During the night of 5-6 February 2023, the Full Moon appeared around the world in the sky in an interesting position: It was also close to its most distant point on its elliptical orbit around Earth, producing one of the angularly smallest Full Moon of the year (apogee Moon). While watching the moonset from the Soneva Fushi island, the Maldives, my experience was pretty unusual. As the Maldivian island is located close to the equator, the moonset occurred almost straight down the direction just during the dawn. Thus the sky changed from darker blue to purple (so-called the Belt of Venus) and bright blue at the end of the dawn. By that time, the bluish beach started to turn pink thanks to the dawn colors. The Moon itself slowly moved down to the horizon, rapidly affected by the Earth’s atmosphere and thus its brightness and color were changing during the 30-minutes sequence. On the whole of the island, prominent bioluminescence of plankton appeared as the high tide peaked, especially the day before the Full Moon (see note below). It looked like numerous bluish sparkles, best visible just before dawn. What a colorful moonset!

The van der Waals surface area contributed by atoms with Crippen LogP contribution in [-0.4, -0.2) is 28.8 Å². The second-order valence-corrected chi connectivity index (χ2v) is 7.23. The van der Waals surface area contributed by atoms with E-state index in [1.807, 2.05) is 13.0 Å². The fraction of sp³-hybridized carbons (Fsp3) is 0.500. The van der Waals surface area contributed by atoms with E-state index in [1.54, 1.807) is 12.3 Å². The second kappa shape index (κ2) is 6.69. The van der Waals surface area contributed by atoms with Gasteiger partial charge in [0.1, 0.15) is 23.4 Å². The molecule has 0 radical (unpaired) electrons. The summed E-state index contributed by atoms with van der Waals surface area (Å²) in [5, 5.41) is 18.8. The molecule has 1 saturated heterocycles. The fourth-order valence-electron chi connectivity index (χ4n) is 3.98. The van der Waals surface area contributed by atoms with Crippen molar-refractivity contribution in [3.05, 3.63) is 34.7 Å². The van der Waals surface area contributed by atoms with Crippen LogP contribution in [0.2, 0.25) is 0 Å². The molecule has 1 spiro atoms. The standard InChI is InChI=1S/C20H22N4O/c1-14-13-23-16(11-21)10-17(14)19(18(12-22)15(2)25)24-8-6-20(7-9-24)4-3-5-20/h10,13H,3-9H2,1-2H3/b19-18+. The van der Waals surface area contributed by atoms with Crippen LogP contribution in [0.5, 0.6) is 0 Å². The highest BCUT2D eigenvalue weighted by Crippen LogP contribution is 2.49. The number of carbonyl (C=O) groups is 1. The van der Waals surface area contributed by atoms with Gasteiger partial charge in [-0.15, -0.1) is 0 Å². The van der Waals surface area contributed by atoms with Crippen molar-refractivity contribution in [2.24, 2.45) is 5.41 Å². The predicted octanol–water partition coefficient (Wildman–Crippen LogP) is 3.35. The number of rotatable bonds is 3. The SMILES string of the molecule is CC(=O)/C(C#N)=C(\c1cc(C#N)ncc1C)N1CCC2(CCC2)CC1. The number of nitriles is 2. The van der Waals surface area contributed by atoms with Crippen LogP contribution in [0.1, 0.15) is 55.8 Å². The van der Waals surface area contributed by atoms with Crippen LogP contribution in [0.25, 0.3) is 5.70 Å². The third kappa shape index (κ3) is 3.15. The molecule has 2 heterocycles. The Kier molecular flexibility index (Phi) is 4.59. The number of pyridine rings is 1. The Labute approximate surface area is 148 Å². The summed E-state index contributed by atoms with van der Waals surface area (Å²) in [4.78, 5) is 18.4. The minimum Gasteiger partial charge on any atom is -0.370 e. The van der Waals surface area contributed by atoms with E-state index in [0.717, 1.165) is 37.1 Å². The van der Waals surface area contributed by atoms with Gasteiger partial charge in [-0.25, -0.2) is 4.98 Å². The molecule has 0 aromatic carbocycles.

For this image, I used Canon Ra, Tamron 70-200mm (f4.0), and Sigma 50mm (f2.8). The lunar sequence was done with one exposure per 3 minutes (1/15s, ISO 100, F2.8) with the Tamron lens. The bioluminescence sequence was taken the day before (on February 5th in the morning) with the 50mm lens, closer than from the spot where the lunar sequence was captured. The reason for the two-day shooting was the bioluminescence was more active the morning before the Full Moon. The final view is, however, the result of shooting both phenomena from an exact angle and perfectly calculated locations to make the data physically corrected for the final composite.